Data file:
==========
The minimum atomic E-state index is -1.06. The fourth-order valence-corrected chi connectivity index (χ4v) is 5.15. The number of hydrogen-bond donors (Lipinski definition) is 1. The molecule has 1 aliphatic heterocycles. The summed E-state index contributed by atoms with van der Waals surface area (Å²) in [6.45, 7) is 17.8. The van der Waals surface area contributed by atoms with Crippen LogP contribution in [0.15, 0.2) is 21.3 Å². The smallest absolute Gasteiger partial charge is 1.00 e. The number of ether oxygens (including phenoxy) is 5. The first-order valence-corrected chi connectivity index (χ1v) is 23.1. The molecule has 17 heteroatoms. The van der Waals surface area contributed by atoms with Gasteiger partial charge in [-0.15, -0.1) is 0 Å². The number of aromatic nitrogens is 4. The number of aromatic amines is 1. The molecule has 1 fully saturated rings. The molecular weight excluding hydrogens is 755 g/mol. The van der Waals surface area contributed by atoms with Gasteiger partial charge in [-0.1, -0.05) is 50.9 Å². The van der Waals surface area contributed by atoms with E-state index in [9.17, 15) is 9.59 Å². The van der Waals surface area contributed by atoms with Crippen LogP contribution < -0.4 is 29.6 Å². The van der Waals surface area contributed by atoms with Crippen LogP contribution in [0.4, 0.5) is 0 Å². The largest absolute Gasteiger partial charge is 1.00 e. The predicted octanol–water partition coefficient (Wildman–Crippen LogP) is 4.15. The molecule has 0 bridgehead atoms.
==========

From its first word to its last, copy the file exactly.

The minimum atomic E-state index is -1.06. The fourth-order valence-corrected chi connectivity index (χ4v) is 5.15. The number of hydrogen-bond donors (Lipinski definition) is 1. The molecule has 1 aliphatic heterocycles. The summed E-state index contributed by atoms with van der Waals surface area (Å²) in [6.45, 7) is 17.8. The van der Waals surface area contributed by atoms with Crippen LogP contribution in [0.15, 0.2) is 21.3 Å². The smallest absolute Gasteiger partial charge is 1.00 e. The number of ether oxygens (including phenoxy) is 5. The first-order valence-corrected chi connectivity index (χ1v) is 23.1. The molecule has 17 heteroatoms. The van der Waals surface area contributed by atoms with Gasteiger partial charge in [-0.15, -0.1) is 0 Å². The number of aromatic nitrogens is 4. The number of aromatic amines is 1. The molecule has 1 fully saturated rings. The molecular weight excluding hydrogens is 755 g/mol. The van der Waals surface area contributed by atoms with Gasteiger partial charge in [-0.1, -0.05) is 50.9 Å². The van der Waals surface area contributed by atoms with E-state index in [9.17, 15) is 9.59 Å². The van der Waals surface area contributed by atoms with Crippen LogP contribution < -0.4 is 29.6 Å². The van der Waals surface area contributed by atoms with Crippen LogP contribution in [0.4, 0.5) is 0 Å². The largest absolute Gasteiger partial charge is 1.00 e. The predicted octanol–water partition coefficient (Wildman–Crippen LogP) is 4.15. The molecule has 0 bridgehead atoms.